March 28, 2002


OFF TO THE LAND OF THE RISING SUN: I leave for Japan early tomorrow morning. If it should become convenient, I'll blog from there, which would be really cool. Cato Institute trade analyst Brink Lindsey points out Martin Wolf's Financial Times column about Japan's economic woes. I'll be interested to see how obvious the deflationary super-recession is, i.e., if there are lots of empty buildings and such.

I must point out that Wolf's assertion that "chronically weak demand" has "generated price deflation" is a little non-sensical. The classical economists were right, and Keynes was wrong: supply creates demand, not the other way around.

Jude Wanniski (who's lunatic foreign policy theories have, unfortunately, taken precedence of late over his clear-eyed economic reasoning in his "Memos on the Margin") explained in 1998:

The Japanese economy is the equivalent of a log jam, where the removal of one log will get the other logs moving and soon break the jam up. The "bad log" is the capital gains tax on real estate. It can go as high as 57% if you sell a property held less than five years, 17% if held more than ten. Indeed, the so-called "bubble" that burst in 1990 occurred when the Japanese government raised the holding period of real property to ten years from five in order to get the lower rate. Because Japanese corporations have vast holdings of real property which they bought years ago and never marked to market, the high capgains rate caused a steady erosion of after-tax property values in these last eight years. This was reflected in the collapse of the Tokyo stock market, as the underlying values in real property declined.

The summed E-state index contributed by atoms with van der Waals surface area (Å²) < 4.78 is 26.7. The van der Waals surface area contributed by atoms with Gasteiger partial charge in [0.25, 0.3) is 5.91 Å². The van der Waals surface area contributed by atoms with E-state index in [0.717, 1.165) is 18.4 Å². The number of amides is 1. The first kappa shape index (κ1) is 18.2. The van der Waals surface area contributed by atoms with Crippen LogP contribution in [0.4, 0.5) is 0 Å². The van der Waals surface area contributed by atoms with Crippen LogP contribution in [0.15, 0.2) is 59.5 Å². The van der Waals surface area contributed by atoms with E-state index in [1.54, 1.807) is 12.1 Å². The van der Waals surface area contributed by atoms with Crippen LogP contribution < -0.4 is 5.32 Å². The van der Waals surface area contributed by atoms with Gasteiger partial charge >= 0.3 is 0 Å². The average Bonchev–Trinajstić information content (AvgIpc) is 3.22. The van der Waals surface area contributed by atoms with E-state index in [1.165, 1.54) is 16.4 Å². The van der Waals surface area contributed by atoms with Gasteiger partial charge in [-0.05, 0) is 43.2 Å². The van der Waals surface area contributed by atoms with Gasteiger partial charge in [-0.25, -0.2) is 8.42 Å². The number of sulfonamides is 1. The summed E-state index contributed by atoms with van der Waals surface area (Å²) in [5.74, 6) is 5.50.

I can't wait to check it out up close.

Posted by John Tabin at March 28, 2002 05:38 PM